In Chapters 4 through 9, No presents his critique of Marxism and his personal theory of the analogous relationship between the Japanese spirit and prehistoric religions of Korea, on which he bases his own mastery of the Japanese spirit. The writings in these chapters are interesting, but for the purposes of this article, I will now take a look at Chapter 10, entitled “Future guidelines for living.” He writes, “I have completely severed myself from Marxism and have mastered the Japanese spirit. My future plan for life is to find gainful employment and to wholly dedicate myself to the duties of my station, to pay back even one ten-thousandth of the debt I owe to the country.” He further pledges that he will “completely divest himself of any trace of being an abstract person” and “become a historical Japanese, first,” and thus become “a loyal and honest citizen of imperial Japan.” He concludes his Kamsangnok by saying that as “a father of two sons and four daughters” he has the “immediate responsibility of educating” them to become “second-generation nationals,” and that therefore he will find an appropriate job and apply himself fully to maintaining his family’s livelihood.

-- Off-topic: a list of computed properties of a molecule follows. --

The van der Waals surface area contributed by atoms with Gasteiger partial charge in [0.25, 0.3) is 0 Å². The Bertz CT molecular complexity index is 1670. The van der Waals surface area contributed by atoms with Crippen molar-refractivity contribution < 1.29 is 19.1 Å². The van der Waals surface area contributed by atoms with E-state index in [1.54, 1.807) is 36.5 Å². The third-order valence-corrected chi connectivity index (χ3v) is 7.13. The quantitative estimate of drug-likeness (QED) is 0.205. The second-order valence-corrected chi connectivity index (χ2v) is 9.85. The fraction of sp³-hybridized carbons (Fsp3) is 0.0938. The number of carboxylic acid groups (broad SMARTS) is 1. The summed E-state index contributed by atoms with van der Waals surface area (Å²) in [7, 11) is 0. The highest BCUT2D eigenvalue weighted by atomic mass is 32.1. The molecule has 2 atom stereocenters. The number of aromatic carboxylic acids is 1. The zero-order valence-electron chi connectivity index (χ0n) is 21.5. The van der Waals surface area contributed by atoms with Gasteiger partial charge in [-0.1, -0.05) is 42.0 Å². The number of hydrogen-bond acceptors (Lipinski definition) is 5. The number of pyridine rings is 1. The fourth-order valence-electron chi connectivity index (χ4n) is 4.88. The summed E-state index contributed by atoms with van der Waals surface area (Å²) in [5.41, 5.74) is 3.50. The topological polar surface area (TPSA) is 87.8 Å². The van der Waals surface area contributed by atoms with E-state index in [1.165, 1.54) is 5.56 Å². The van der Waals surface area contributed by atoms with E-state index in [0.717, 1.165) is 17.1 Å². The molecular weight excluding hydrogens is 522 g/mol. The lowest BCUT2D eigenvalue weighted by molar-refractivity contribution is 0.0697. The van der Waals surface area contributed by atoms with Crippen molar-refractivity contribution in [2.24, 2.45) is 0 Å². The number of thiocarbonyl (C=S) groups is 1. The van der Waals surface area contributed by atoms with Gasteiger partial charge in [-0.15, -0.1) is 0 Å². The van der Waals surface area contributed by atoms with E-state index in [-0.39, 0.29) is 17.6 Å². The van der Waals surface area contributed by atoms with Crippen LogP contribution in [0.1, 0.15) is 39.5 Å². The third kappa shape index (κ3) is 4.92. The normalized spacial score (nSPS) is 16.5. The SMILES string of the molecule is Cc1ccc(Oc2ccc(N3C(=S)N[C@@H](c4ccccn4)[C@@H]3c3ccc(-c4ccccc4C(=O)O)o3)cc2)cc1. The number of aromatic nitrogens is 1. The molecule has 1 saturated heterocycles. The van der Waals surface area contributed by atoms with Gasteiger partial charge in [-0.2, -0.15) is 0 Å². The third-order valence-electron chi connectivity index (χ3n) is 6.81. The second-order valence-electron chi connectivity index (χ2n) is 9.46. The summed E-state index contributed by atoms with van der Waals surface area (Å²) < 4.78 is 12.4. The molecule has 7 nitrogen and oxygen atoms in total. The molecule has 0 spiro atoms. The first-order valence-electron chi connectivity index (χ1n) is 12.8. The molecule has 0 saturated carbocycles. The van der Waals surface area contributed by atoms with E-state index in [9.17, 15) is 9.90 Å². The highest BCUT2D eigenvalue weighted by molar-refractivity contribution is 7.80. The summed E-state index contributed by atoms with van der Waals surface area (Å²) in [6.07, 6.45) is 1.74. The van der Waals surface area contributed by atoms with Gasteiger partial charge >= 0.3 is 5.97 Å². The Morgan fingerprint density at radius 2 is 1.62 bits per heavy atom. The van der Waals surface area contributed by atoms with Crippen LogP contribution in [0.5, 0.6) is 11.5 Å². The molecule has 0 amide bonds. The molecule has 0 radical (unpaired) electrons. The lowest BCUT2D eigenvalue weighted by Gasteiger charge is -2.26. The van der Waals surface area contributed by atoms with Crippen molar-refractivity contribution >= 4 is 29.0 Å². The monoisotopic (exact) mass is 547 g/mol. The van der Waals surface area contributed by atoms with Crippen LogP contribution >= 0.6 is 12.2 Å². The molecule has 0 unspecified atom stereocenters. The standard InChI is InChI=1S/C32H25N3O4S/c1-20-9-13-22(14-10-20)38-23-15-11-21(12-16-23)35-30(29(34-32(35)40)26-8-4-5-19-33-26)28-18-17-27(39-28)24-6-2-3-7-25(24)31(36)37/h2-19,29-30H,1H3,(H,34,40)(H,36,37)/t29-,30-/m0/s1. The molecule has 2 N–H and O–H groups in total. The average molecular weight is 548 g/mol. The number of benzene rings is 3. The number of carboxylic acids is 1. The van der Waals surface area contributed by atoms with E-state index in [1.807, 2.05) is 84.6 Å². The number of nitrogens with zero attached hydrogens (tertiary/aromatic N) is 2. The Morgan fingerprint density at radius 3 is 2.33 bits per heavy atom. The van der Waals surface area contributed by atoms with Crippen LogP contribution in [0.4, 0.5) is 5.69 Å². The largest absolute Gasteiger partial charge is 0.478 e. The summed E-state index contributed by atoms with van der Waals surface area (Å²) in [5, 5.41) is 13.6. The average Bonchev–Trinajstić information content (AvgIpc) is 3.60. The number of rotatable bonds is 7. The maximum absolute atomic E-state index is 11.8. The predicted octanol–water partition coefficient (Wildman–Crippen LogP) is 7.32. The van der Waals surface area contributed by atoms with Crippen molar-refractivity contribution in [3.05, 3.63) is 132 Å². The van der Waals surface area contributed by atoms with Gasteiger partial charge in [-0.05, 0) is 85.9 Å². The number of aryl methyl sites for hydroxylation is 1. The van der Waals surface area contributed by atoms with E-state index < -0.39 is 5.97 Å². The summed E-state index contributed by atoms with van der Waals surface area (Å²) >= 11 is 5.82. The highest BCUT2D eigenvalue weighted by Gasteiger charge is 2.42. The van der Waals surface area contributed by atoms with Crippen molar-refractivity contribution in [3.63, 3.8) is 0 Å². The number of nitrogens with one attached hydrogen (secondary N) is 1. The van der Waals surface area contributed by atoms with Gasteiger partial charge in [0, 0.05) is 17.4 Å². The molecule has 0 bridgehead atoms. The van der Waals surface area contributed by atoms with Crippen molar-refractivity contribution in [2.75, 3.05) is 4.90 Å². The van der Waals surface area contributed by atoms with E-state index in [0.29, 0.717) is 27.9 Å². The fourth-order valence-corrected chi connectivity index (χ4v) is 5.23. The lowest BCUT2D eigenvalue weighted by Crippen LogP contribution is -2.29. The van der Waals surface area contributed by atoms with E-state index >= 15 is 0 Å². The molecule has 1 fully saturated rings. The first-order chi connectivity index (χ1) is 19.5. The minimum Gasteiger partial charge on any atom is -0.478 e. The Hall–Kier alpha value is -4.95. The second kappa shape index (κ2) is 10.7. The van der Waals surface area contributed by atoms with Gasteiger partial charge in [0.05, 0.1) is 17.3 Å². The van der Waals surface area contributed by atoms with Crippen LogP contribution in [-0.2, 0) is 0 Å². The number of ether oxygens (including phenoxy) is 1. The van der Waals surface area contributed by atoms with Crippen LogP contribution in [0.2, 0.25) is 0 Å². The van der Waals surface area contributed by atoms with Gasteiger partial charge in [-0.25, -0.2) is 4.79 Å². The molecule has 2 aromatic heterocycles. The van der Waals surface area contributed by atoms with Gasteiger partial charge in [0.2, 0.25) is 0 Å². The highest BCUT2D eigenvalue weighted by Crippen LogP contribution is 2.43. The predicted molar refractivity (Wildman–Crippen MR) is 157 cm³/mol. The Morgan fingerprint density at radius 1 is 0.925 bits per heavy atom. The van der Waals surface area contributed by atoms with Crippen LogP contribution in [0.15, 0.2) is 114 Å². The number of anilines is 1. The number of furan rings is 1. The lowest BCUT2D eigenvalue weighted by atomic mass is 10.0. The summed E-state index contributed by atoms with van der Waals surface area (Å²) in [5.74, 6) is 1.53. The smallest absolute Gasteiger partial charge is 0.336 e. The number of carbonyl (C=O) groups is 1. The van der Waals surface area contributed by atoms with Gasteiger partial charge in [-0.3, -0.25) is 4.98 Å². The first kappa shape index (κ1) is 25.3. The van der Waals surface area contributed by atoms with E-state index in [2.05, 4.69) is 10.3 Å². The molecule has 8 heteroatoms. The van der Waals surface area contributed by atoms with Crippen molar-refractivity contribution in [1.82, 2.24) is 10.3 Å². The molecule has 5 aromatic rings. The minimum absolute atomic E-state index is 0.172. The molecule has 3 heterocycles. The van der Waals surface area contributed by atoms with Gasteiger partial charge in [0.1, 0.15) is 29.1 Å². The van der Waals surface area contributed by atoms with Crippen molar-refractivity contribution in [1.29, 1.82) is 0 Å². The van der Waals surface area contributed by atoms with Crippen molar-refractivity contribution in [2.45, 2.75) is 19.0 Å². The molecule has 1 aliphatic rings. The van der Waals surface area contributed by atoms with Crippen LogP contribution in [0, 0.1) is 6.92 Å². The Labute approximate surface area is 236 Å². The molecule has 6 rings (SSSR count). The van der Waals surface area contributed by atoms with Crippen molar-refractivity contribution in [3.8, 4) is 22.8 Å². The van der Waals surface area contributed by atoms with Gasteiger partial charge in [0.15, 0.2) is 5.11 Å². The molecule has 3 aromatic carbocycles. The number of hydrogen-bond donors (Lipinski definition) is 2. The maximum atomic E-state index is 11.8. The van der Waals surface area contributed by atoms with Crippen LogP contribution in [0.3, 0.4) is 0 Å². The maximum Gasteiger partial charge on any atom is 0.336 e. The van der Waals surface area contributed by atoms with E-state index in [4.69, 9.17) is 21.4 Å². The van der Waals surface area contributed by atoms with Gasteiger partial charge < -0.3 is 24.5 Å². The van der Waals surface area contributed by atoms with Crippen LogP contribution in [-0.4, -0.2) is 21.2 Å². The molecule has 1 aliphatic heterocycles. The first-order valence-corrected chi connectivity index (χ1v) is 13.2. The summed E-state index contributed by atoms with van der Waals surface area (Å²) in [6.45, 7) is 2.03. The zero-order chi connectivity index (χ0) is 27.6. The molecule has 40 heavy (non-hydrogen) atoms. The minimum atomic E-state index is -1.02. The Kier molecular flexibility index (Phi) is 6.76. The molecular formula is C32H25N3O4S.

No’s Kamsangnok exemplifies the typical narrative structure of conversion novels in which “family ties” justify the unfortunate but inevitable compromise with reality and where “job” and “livelihood” are core themes.